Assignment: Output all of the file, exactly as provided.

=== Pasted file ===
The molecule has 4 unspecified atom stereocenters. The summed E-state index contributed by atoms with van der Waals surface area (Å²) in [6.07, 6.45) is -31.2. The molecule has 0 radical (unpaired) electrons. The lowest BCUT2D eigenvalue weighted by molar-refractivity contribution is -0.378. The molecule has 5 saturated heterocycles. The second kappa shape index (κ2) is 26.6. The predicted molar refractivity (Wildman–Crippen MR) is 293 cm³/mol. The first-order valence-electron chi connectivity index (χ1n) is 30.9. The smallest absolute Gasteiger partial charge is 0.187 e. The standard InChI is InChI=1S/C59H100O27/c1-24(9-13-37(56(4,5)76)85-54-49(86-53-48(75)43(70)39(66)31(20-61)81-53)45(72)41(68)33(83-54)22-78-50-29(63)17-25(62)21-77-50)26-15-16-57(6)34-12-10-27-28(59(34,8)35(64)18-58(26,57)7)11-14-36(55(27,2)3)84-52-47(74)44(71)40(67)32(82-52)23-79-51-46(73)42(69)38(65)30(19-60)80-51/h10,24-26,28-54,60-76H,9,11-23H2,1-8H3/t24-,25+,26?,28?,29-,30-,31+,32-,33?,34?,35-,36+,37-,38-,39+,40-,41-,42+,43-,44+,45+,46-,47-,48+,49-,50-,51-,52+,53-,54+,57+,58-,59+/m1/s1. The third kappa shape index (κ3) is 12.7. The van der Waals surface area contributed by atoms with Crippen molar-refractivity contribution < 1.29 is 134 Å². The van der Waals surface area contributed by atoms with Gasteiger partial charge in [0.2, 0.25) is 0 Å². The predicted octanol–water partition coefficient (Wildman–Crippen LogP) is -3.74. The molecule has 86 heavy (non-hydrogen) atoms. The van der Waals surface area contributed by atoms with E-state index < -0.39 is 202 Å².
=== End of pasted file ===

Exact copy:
The molecule has 4 unspecified atom stereocenters. The summed E-state index contributed by atoms with van der Waals surface area (Å²) in [6.07, 6.45) is -31.2. The molecule has 0 radical (unpaired) electrons. The lowest BCUT2D eigenvalue weighted by molar-refractivity contribution is -0.378. The molecule has 5 saturated heterocycles. The second kappa shape index (κ2) is 26.6. The predicted molar refractivity (Wildman–Crippen MR) is 293 cm³/mol. The first-order valence-electron chi connectivity index (χ1n) is 30.9. The smallest absolute Gasteiger partial charge is 0.187 e. The standard InChI is InChI=1S/C59H100O27/c1-24(9-13-37(56(4,5)76)85-54-49(86-53-48(75)43(70)39(66)31(20-61)81-53)45(72)41(68)33(83-54)22-78-50-29(63)17-25(62)21-77-50)26-15-16-57(6)34-12-10-27-28(59(34,8)35(64)18-58(26,57)7)11-14-36(55(27,2)3)84-52-47(74)44(71)40(67)32(82-52)23-79-51-46(73)42(69)38(65)30(19-60)80-51/h10,24-26,28-54,60-76H,9,11-23H2,1-8H3/t24-,25+,26?,28?,29-,30-,31+,32-,33?,34?,35-,36+,37-,38-,39+,40-,41-,42+,43-,44+,45+,46-,47-,48+,49-,50-,51-,52+,53-,54+,57+,58-,59+/m1/s1. The third kappa shape index (κ3) is 12.7. The van der Waals surface area contributed by atoms with Crippen molar-refractivity contribution < 1.29 is 134 Å². The van der Waals surface area contributed by atoms with Gasteiger partial charge in [0.2, 0.25) is 0 Å². The predicted octanol–water partition coefficient (Wildman–Crippen LogP) is -3.74. The molecule has 86 heavy (non-hydrogen) atoms. The van der Waals surface area contributed by atoms with E-state index < -0.39 is 202 Å².